NatSCA Digital Digest – September

(Image from the collections at Plymouth City Museum and Art Gallery)

What  should I read?

Love the posters at this years NatSCA conference? Want to read and admire them in more detail? You can! Read them with pleasure at your leisure, because they are now all available free to look at!

Did you know there were ten different species of mammoth? A long read over your lunch time, spanning 5 million years in fact, visiting some very big and some very small mammoths!

A great piece by Mark Carnall, Life Collections Manager at Oxford University Museum of Natural History , looking at rudely shaped rocks! A fun piece with giants, owls and very early palaeontology.

What do you call woodlice?

Just one of the many species of woodlice. Or is that roly poly, or sow bug, or …. (Image by Franco Filini, Public Domain)

A little map of woodlice names was shared on BBC’s Springwatch blog earlier this week. It has led to dozens more names of woodlice. Jan Freedman (that’s me!) is gathering up names and wants to update the map, so do get in touch if you know of any historic references or names.

What can I see?

The Dinosaurs of China exhibition at Wollaton Hall is on until the end of October. Visit beautiful grounds with deer, and explore some truly magnificent creatures in the exhibition, from the time of the dinosaurs.

Continue reading

‘Provocative Practice’: New Ways of Working with Natural Science Collections

A 70 foot long whale skeleton hangs overhead a fantastic ‘collection’ of natural science curators, collection managers, conservators, and education and museum professionals, busily gathering around and eagerly greeting each other at this year’s annual Natural Sciences Collections Association (NatSCA) conference. As Natural History Museum ‘fly’ specialist Erica McAlister tweeted: “If that fell that’s most of UK’s natural history curators & conservators wiped out”.

NatSCA delegates gathering below the newly hung Fin Whale. Photograph by Simon Jackson, shown thanks to University Museum of Zoology, Cambridge.

This year’s event (#NatSCA2017), at the University Museum of Zoology, Cambridge, had a record 110 delegates, and as such was the biggest NatSCA conference to date. At the heart of the conference was the new Whale Hall, part of an enormous redevelopment project of the David Attenborough Building. As many of us marvelled at the huge leviathan overhead, the rest of us rushed between advertising sponsor stalls, exchanged ideas, caught up with one another and most importantly, fuelled up on coffee!

Feeling inspired, we were ready to begin this year’s talks on the theme: “Evolving Ideas: Provocative New Ways of Working with Collections” as Paolo Viscardi, NatSCA Chair, keenly ushered us in to the main lecture theatre. Continue reading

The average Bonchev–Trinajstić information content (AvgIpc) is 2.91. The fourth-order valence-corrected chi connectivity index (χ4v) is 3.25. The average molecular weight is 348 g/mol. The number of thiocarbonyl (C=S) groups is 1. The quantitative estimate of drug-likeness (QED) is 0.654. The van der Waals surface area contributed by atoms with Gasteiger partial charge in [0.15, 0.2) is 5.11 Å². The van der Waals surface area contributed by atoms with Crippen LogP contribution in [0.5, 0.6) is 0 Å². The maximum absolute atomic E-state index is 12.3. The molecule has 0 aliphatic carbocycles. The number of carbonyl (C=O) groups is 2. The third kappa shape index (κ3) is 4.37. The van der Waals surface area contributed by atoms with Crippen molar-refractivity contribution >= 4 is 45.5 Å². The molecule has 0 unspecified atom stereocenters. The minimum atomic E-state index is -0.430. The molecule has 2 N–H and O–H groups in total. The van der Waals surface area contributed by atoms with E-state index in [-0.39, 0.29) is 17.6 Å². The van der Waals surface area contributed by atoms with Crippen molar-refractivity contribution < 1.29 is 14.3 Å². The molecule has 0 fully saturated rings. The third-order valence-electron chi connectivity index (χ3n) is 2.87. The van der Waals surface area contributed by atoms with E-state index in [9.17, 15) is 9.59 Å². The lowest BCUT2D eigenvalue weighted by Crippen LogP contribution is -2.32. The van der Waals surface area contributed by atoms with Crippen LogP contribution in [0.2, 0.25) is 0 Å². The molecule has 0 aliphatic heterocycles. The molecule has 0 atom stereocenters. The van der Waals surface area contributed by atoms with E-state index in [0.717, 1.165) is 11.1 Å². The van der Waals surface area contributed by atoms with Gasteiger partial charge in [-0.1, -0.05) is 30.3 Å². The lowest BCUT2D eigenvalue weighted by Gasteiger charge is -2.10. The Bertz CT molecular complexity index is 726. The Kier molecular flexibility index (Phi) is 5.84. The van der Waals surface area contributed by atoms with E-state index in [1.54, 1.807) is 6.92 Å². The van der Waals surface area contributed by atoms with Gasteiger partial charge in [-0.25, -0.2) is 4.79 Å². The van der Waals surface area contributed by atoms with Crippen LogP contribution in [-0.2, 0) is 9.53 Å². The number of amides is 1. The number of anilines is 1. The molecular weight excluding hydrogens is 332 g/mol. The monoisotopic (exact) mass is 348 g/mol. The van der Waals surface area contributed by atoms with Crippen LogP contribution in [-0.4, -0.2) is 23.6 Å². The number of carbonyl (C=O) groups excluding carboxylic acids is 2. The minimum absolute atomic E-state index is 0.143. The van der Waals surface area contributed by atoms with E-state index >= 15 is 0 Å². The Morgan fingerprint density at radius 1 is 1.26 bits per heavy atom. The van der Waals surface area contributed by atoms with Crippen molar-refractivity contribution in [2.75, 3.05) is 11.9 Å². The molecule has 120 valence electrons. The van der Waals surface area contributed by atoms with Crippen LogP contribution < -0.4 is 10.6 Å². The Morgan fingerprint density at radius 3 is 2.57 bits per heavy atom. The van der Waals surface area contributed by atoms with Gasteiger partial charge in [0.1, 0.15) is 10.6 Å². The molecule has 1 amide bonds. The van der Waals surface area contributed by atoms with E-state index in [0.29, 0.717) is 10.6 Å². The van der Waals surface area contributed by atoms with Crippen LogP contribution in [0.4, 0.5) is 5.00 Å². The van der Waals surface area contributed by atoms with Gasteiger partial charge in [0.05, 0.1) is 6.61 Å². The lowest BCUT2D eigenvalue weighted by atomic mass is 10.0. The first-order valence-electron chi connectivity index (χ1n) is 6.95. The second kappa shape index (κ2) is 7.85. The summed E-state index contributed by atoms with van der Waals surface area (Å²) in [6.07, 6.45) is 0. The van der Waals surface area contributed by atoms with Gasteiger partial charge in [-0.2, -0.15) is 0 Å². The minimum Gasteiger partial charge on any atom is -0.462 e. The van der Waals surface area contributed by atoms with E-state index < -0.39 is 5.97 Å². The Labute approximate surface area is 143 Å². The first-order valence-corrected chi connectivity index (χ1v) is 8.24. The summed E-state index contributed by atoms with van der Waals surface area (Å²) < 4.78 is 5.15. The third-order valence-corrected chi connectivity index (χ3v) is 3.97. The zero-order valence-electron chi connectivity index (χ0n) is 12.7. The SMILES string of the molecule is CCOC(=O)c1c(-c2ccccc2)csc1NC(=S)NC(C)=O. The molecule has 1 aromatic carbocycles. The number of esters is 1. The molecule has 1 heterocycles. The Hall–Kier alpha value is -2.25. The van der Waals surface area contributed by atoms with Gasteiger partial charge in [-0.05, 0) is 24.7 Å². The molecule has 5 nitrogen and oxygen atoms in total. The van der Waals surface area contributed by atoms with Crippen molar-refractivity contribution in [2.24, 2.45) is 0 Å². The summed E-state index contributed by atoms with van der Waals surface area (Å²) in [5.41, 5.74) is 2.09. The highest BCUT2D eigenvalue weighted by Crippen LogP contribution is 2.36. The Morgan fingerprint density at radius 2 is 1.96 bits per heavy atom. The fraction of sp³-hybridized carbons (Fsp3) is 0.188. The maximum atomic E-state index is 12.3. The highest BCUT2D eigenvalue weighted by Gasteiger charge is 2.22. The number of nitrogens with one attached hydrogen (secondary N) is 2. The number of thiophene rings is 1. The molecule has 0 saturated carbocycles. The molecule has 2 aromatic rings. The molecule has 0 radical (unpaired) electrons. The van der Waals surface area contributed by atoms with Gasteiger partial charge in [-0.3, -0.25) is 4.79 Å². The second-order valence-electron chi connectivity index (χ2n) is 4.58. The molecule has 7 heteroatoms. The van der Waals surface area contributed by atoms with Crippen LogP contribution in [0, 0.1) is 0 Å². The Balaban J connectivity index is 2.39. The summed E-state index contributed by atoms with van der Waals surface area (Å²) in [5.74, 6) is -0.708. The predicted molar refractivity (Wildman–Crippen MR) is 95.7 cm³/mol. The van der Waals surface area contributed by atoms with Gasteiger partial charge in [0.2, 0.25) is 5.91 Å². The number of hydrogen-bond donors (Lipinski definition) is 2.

SPNHC Annual Meeting 2016

The Society for the Preservation of Natural History Collections (SPNHC) Annual Meeting – Berlin, Germany June 2016

Green Museum – How to Practice what we  Preach

The 31st annual meeting of SPNHC was jointly hosted by the Museum fur Naturkunde (Leibniz Institute for Evolution and Biodiversity Science) and the Botanic Garden and Botanical Museum, Berlin (Freie Universitat Berlin).  The GGBN conference on genomics ran in parallel with a joint opening session, trade show and dinner at the Botanical Garden; in all there were probably around four hundred delegates.

The venue was Hotel andel’s with its substantial conference facility, on the northeastern side of the central part of the city.  Unlike the five other SPNHC annual meetings I’ve been able to attend, on this occasion, the conference poster, trade fair and presentations and most of the delegates (other than those of us who sought out cheaper accommodation) were based on one site.  That this was not a museum did feel a bit strange. Evening networking was aided by some great organised activities – a pub quiz at a beer garden in Spandau, a bicycle tour of the city centre (including a stop at the reconstructed section of the Berlin wall) and a meal and dancing at the Botanical Garden.  Museum tours were available in conjunction with the icebreaker session on the Friday afternoon.  The main conference ran from midday Tuesday to midday Friday. The extensive poster display was located within the trade fair and lunch venue so was easy to access.  Voting slips and prizes for the best posters encouraged delegates to engage with this part of the conference.  Unfortunately, I was not able to stay for the weekend of post-conference workshops or enjoy any of the pre-conference trips.

A view within the Botanic Garden, Berlin. (Mauruszat, 2006, image in public domain).

A view within the Botanic Gardens, Berlin. (Mauruszat, 2006, image in public domain).

My reason for attending was to update my knowledge of digitisation and find out what other natural science museums had tried out and succeeded within this field, as well as to promote the geology collection digitisation project at Ludlow Museum via a presentation.  I therefore attended mainly imaging and digitisation sessions.  Sessions covered preventative conservation, iDigBio, SYNTHESIS, GBIF, collections for the future and the Green Museum theme.  By Thursday, in order to accommodate the large number of practitioner presentations, the number of parallel sessions and different themes became rather overwhelming.  Although sessions largely kept to time allowing delegates the option of planning a ‘play-list’ of presentations to attend, the number of concurrent sessions, late nights, 8.30am starts and possibly also the acronyms, meant that audiences were a little sparse in some sessions.